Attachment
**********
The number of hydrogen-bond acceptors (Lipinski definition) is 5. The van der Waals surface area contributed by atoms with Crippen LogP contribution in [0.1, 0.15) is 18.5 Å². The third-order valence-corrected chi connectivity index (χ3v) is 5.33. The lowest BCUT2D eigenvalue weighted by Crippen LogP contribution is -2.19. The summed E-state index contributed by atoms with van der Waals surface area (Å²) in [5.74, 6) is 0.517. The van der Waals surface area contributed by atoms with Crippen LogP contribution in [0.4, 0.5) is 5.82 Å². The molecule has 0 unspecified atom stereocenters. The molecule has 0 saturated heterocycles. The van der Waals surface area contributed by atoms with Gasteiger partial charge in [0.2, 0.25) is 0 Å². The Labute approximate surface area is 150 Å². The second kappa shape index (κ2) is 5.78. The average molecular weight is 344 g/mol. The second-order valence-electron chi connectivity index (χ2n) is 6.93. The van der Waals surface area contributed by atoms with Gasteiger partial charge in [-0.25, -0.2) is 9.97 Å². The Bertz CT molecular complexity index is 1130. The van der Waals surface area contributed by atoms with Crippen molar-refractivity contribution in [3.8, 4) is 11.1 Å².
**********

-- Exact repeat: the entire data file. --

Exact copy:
The number of hydrogen-bond acceptors (Lipinski definition) is 5. The van der Waals surface area contributed by atoms with Crippen LogP contribution in [0.1, 0.15) is 18.5 Å². The third-order valence-corrected chi connectivity index (χ3v) is 5.33. The lowest BCUT2D eigenvalue weighted by Crippen LogP contribution is -2.19. The summed E-state index contributed by atoms with van der Waals surface area (Å²) in [5.74, 6) is 0.517. The van der Waals surface area contributed by atoms with Crippen LogP contribution in [0.4, 0.5) is 5.82 Å². The molecule has 0 unspecified atom stereocenters. The molecule has 0 saturated heterocycles. The van der Waals surface area contributed by atoms with Gasteiger partial charge in [0.2, 0.25) is 0 Å². The Labute approximate surface area is 150 Å². The second kappa shape index (κ2) is 5.78. The average molecular weight is 344 g/mol. The second-order valence-electron chi connectivity index (χ2n) is 6.93. The van der Waals surface area contributed by atoms with Gasteiger partial charge in [-0.25, -0.2) is 9.97 Å². The Bertz CT molecular complexity index is 1130. The van der Waals surface area contributed by atoms with Crippen molar-refractivity contribution in [3.8, 4) is 11.1 Å².